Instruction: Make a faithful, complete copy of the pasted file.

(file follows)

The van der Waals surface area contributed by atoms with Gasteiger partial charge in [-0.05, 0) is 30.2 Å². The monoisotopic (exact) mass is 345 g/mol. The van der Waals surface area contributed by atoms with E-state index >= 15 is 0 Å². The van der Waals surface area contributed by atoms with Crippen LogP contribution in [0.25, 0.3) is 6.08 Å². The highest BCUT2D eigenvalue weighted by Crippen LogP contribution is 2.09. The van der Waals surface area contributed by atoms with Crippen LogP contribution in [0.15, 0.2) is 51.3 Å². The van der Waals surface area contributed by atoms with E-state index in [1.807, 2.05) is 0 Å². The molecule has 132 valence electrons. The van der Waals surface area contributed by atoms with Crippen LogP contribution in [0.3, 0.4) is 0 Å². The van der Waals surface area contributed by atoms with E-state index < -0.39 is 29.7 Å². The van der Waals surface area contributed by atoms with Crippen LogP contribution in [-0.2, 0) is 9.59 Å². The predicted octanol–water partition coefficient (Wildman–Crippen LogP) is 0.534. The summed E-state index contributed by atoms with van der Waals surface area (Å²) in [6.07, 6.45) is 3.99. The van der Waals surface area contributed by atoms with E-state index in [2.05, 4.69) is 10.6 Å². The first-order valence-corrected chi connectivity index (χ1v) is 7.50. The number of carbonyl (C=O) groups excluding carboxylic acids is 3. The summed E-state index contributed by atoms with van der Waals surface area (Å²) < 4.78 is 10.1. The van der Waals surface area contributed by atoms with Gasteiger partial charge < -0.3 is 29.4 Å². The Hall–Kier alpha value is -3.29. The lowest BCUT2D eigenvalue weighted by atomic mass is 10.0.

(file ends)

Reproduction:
The van der Waals surface area contributed by atoms with Gasteiger partial charge in [-0.05, 0) is 30.2 Å². The monoisotopic (exact) mass is 345 g/mol. The van der Waals surface area contributed by atoms with E-state index >= 15 is 0 Å². The van der Waals surface area contributed by atoms with Crippen LogP contribution in [0.25, 0.3) is 6.08 Å². The highest BCUT2D eigenvalue weighted by Crippen LogP contribution is 2.09. The van der Waals surface area contributed by atoms with Crippen LogP contribution in [0.15, 0.2) is 51.3 Å². The van der Waals surface area contributed by atoms with E-state index in [1.807, 2.05) is 0 Å². The molecule has 132 valence electrons. The van der Waals surface area contributed by atoms with Crippen LogP contribution in [0.3, 0.4) is 0 Å². The van der Waals surface area contributed by atoms with E-state index < -0.39 is 29.7 Å². The van der Waals surface area contributed by atoms with Crippen LogP contribution in [-0.2, 0) is 9.59 Å². The predicted octanol–water partition coefficient (Wildman–Crippen LogP) is 0.534. The summed E-state index contributed by atoms with van der Waals surface area (Å²) in [6.07, 6.45) is 3.99. The van der Waals surface area contributed by atoms with E-state index in [2.05, 4.69) is 10.6 Å². The first-order valence-corrected chi connectivity index (χ1v) is 7.50. The number of carbonyl (C=O) groups excluding carboxylic acids is 3. The summed E-state index contributed by atoms with van der Waals surface area (Å²) < 4.78 is 10.1. The van der Waals surface area contributed by atoms with Gasteiger partial charge < -0.3 is 29.4 Å². The Hall–Kier alpha value is -3.29. The lowest BCUT2D eigenvalue weighted by atomic mass is 10.0.